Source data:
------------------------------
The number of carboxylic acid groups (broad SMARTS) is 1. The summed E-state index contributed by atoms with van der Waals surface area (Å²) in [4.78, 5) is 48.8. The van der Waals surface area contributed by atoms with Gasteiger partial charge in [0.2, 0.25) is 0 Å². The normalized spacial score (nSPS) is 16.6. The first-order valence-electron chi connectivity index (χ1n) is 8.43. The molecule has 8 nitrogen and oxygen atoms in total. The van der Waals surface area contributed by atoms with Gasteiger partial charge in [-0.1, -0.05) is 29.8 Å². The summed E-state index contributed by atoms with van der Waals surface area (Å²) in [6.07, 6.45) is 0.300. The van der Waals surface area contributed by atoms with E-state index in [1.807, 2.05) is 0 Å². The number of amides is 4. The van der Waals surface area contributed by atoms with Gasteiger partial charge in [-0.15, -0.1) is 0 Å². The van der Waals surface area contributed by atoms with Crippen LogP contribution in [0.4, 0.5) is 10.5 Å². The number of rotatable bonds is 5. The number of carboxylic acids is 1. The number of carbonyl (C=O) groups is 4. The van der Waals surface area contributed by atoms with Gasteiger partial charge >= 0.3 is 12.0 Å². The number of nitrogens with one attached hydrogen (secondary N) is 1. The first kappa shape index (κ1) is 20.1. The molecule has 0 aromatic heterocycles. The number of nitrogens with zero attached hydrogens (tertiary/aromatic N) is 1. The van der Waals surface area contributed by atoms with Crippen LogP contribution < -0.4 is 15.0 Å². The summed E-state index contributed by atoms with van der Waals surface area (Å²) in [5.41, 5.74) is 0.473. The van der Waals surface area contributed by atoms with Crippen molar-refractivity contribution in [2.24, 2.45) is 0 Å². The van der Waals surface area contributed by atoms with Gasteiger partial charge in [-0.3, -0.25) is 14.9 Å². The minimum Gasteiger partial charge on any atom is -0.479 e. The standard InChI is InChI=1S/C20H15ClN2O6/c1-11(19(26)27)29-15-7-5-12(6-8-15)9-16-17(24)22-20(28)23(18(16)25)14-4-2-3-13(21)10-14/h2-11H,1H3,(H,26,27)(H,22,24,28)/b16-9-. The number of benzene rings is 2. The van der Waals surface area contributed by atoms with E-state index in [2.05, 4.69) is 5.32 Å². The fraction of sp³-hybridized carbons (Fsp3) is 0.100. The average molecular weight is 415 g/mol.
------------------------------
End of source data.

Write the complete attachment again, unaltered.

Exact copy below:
The number of carboxylic acid groups (broad SMARTS) is 1. The summed E-state index contributed by atoms with van der Waals surface area (Å²) in [4.78, 5) is 48.8. The van der Waals surface area contributed by atoms with Gasteiger partial charge in [0.2, 0.25) is 0 Å². The normalized spacial score (nSPS) is 16.6. The first-order valence-electron chi connectivity index (χ1n) is 8.43. The molecule has 8 nitrogen and oxygen atoms in total. The van der Waals surface area contributed by atoms with Gasteiger partial charge in [-0.1, -0.05) is 29.8 Å². The summed E-state index contributed by atoms with van der Waals surface area (Å²) in [6.07, 6.45) is 0.300. The van der Waals surface area contributed by atoms with E-state index in [1.807, 2.05) is 0 Å². The number of amides is 4. The van der Waals surface area contributed by atoms with Gasteiger partial charge in [-0.15, -0.1) is 0 Å². The van der Waals surface area contributed by atoms with Crippen LogP contribution in [0.4, 0.5) is 10.5 Å². The number of rotatable bonds is 5. The number of carboxylic acids is 1. The number of carbonyl (C=O) groups is 4. The van der Waals surface area contributed by atoms with Gasteiger partial charge >= 0.3 is 12.0 Å². The number of nitrogens with one attached hydrogen (secondary N) is 1. The first kappa shape index (κ1) is 20.1. The molecule has 0 aromatic heterocycles. The number of nitrogens with zero attached hydrogens (tertiary/aromatic N) is 1. The van der Waals surface area contributed by atoms with Crippen LogP contribution < -0.4 is 15.0 Å². The summed E-state index contributed by atoms with van der Waals surface area (Å²) in [5.41, 5.74) is 0.473. The van der Waals surface area contributed by atoms with Crippen molar-refractivity contribution in [2.24, 2.45) is 0 Å². The van der Waals surface area contributed by atoms with Gasteiger partial charge in [-0.3, -0.25) is 14.9 Å². The minimum Gasteiger partial charge on any atom is -0.479 e. The standard InChI is InChI=1S/C20H15ClN2O6/c1-11(19(26)27)29-15-7-5-12(6-8-15)9-16-17(24)22-20(28)23(18(16)25)14-4-2-3-13(21)10-14/h2-11H,1H3,(H,26,27)(H,22,24,28)/b16-9-. The number of benzene rings is 2. The van der Waals surface area contributed by atoms with E-state index in [2.05, 4.69) is 5.32 Å². The fraction of sp³-hybridized carbons (Fsp3) is 0.100. The average molecular weight is 415 g/mol.